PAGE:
7 / March / 2017

Champion for Change: Moreton Bay Region local named QLD’s first Small Business Champion


Posted 7 March 2017

In a bid to strengthen connections across government and promote opportunities for business, the State Government has announced a Moreton Bay Region resident as Queensland’s first Small Business Champion.

Ms Maree Adshead, founding CEO of the Open Data Institute (ODI) of Queensland, will play an active role in voicing the needs of small businesses, ensuring they have the best chance to start, grow and employ.

Adshead, who first began her career in the legal profession as partner of a tier one national firm, co-founded a successful start-up which received multiple awards for excellence in innovation.

In 2012 Adshead received the prestigious Women in Technology ICT Outstanding Achievement Award, which recognises the achievements of outstanding women in Queensland’s ICT industries and was the 2015 Patron of ‘TechGirls are Superheroes’.

She has a number of key industry roles under her belt, including establishing and chairing the Technology Council of the Chamber of Commerce and Industry Queensland (CCIQ), and Chair of the Queensland branch of the Australian Information Industry Association.

She is also part of a national working group responsible for drafting Australia’s first Open Government National Action Plan, presented to the global Open Government Partnership committee by Minister for Finance, Senator the Hon. Mathias Cormann in December last year.

The appointment as Queensland Small Business Champion was made in late 2016 by Small Business Minister Leeanne Enoch as part of the State Government’s commitment to small business under the ‘Advancing Small Business Queensland Strategy 2016-20’.

According to Government, the Champion will ensure the views of small businesses are heard by government and will represent Queensland on the national stage, allowing for input in Australia’s small business agenda.

This will also involve advocating for small business as a Member of the Queensland Small Business Advisory Council, and providing advice to the Queensland Government on red tape issues concerning small business as Chair of the Better Regulation Taskforce.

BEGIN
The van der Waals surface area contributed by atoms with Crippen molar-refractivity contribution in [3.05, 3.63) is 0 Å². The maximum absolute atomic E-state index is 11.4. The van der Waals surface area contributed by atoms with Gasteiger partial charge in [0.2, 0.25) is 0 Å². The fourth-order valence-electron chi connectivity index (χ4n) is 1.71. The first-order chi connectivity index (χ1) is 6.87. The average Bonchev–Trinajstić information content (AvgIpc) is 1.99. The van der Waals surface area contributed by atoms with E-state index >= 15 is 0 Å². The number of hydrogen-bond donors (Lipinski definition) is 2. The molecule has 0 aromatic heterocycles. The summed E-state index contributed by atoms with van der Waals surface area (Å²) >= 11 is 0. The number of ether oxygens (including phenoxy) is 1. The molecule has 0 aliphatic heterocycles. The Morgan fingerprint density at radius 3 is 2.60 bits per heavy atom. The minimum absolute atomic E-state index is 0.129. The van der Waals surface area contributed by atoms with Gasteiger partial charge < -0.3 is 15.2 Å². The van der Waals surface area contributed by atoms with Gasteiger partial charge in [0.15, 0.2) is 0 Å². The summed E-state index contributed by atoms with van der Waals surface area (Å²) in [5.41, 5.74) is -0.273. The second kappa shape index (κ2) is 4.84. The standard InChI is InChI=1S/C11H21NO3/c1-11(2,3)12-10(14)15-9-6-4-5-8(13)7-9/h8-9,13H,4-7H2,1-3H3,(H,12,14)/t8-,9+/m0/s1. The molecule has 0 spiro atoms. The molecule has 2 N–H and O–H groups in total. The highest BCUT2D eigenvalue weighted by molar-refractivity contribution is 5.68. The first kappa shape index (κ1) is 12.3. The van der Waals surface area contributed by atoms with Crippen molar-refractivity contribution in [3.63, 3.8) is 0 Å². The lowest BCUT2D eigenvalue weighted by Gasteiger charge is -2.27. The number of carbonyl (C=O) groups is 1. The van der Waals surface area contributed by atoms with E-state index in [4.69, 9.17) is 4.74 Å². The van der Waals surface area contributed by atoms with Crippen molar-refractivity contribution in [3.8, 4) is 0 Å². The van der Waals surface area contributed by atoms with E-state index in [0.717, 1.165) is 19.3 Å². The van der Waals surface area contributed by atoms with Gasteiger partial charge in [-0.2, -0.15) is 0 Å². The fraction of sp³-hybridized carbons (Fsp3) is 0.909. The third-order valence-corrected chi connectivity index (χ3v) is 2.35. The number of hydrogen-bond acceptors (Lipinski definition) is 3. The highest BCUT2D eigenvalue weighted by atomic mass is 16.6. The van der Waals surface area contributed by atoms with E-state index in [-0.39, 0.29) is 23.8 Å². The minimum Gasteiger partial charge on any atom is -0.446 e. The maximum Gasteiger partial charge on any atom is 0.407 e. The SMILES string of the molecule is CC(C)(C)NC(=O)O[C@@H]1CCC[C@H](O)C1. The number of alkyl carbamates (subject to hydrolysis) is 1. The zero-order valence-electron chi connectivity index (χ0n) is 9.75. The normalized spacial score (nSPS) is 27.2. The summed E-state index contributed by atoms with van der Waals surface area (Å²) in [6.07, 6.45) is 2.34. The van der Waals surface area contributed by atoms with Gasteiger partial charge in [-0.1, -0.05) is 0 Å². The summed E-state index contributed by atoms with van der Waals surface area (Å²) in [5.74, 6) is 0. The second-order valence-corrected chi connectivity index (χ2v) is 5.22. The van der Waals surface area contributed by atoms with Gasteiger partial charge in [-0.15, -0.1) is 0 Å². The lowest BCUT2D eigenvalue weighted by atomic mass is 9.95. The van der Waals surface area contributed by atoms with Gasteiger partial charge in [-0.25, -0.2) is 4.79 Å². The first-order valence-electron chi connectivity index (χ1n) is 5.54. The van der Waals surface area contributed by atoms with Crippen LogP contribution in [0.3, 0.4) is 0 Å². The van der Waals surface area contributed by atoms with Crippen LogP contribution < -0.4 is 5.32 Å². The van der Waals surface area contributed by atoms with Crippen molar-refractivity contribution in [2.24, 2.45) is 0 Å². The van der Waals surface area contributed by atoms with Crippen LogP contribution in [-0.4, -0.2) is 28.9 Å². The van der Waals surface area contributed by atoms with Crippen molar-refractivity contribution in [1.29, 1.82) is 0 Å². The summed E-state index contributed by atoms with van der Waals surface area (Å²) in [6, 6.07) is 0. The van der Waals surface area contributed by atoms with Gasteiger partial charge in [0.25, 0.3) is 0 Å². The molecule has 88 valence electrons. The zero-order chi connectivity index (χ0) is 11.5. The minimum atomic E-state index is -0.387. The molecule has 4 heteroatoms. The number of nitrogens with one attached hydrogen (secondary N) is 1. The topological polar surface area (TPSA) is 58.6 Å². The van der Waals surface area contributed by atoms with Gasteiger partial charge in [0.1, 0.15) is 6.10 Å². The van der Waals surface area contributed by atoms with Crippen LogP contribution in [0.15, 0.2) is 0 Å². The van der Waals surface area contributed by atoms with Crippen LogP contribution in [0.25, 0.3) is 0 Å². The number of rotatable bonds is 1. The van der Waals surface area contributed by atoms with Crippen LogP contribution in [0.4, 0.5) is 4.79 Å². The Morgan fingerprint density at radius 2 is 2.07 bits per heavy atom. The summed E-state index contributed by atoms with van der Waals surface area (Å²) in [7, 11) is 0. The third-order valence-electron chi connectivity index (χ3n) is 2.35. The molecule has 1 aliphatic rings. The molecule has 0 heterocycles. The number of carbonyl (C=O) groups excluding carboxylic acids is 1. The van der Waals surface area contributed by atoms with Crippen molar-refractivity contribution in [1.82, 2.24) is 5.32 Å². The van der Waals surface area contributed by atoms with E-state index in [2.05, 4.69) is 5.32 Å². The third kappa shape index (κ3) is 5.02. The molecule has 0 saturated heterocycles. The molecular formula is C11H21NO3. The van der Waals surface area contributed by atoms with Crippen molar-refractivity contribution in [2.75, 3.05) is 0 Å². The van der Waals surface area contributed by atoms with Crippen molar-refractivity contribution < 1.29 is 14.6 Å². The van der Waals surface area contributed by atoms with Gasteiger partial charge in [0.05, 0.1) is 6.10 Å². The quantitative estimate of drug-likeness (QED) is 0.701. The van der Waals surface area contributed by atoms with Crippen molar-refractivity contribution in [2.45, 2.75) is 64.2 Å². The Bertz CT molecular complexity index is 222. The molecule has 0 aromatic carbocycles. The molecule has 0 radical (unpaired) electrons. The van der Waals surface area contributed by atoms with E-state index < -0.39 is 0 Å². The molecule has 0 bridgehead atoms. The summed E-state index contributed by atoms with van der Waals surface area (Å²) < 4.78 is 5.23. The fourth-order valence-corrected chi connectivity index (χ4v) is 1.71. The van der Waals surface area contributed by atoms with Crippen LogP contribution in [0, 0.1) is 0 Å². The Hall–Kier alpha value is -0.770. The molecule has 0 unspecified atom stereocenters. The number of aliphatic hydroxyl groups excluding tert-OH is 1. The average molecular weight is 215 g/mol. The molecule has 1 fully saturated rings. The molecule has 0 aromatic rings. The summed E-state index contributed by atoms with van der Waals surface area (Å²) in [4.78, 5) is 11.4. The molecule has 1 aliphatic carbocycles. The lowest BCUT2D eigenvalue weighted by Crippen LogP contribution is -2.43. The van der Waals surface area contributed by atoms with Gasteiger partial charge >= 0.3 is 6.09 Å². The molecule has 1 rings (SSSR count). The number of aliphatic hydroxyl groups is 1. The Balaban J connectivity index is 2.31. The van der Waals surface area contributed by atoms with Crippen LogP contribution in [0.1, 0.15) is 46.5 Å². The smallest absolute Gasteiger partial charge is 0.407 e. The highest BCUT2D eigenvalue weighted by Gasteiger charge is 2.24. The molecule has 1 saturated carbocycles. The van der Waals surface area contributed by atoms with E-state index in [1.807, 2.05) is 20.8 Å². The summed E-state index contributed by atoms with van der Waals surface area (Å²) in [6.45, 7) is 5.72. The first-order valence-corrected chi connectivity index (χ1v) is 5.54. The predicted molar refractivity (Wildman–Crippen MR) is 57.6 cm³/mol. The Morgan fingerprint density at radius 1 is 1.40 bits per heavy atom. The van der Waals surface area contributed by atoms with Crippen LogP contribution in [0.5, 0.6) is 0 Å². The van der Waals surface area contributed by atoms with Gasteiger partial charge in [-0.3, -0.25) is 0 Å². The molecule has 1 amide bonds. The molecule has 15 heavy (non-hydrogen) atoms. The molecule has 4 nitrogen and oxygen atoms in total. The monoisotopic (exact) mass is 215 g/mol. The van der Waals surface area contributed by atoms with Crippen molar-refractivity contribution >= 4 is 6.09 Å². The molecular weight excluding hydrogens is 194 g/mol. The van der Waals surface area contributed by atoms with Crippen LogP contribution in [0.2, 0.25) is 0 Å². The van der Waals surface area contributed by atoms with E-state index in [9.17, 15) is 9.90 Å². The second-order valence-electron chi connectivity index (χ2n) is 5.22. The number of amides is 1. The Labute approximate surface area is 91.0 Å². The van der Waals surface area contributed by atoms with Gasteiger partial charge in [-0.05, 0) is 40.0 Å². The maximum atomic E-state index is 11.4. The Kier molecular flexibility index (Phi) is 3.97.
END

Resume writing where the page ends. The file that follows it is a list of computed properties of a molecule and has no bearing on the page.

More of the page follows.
Open Data: The Engine Room of Innovation

Adshead, who spoke at the recent Moreton Technology Alliance meeting at North Lakes alongside Jock Fairweather of creative hub Little Tokyo Two, sees good alignment between her two roles, and an opportunity to help small business better understand the benefits of ‘open data'.

So, what exactly is open data? And how can your business use it?

According to Adshead, businesses have the ability to better understand their customers, market and internal business processes, among other things, by using freely available data.

“The concept of open data is not as complex as it may sound.”

“Every one of us, in our everyday work and in our everyday lives generate vast amounts of data – even when we are unaware of it.”

In a business context, this means analysing facts and figures for a purpose.

For example, when considering the location for a future business site, it would be advantageous to consider population growth, demographic background, proximity to public transport and highways, and nearby development approvals.

Making such public data freely available to anyone empowers small businesses and individuals to draw insights that have previously been unavailable, explains Adshead.

“Access to new insights enables better and more informed decision-making.

“Smarter business decisions fuels growth and prosperity.”

A real-life example of open data being used creatively comes from the Transport for London Authority, which published 61 data sets about its transport network in 2010.

By 2012 over 5,000 developers were using those data sets and had created 362 different consumer apps designed to help commuters use the service more efficiently.”

As a flow-on effect, those apps were soon reaching an estimated four million people, with an overall economic impact of $30 - $100 million thanks to saved travel time, increased productivity and other social benefits, like more time spent with family.

Impact on the Moreton Bay Region

Unlocking the potential of open data has been, and will continue to be, an important focus of Adshead’s work.

She says businesses in the Moreton Bay area are fortunate in that Council is already recognising the positive impact it can have on business growth.

The Moreton Bay Regional Council publishes data via the open data portal, offering data across a range of themes, including: town planning, waste, projects, parks and recreation, and sporting facilities.

ODI Queensland is now embarking on a project with the Queensland Government to better understand how small businesses in particular would like to learn how to use data, and improve their skills to inform their decision making.

The project will ultimately result in a data-driven, decision-making training course directed at SMEs, which is expected to kick off in early 2017.

Business Resources and More Information

For more information on ODI Queensland, visit: queensland.theodi.org/.

For more information on the Queensland Small Business Champion, visit: dtesb.qld.gov.au/small-business/small-business-champion

To access the Moreton Bay Regional Council’s Open Data Portal, visit: data.moretonbay.qld.gov.au/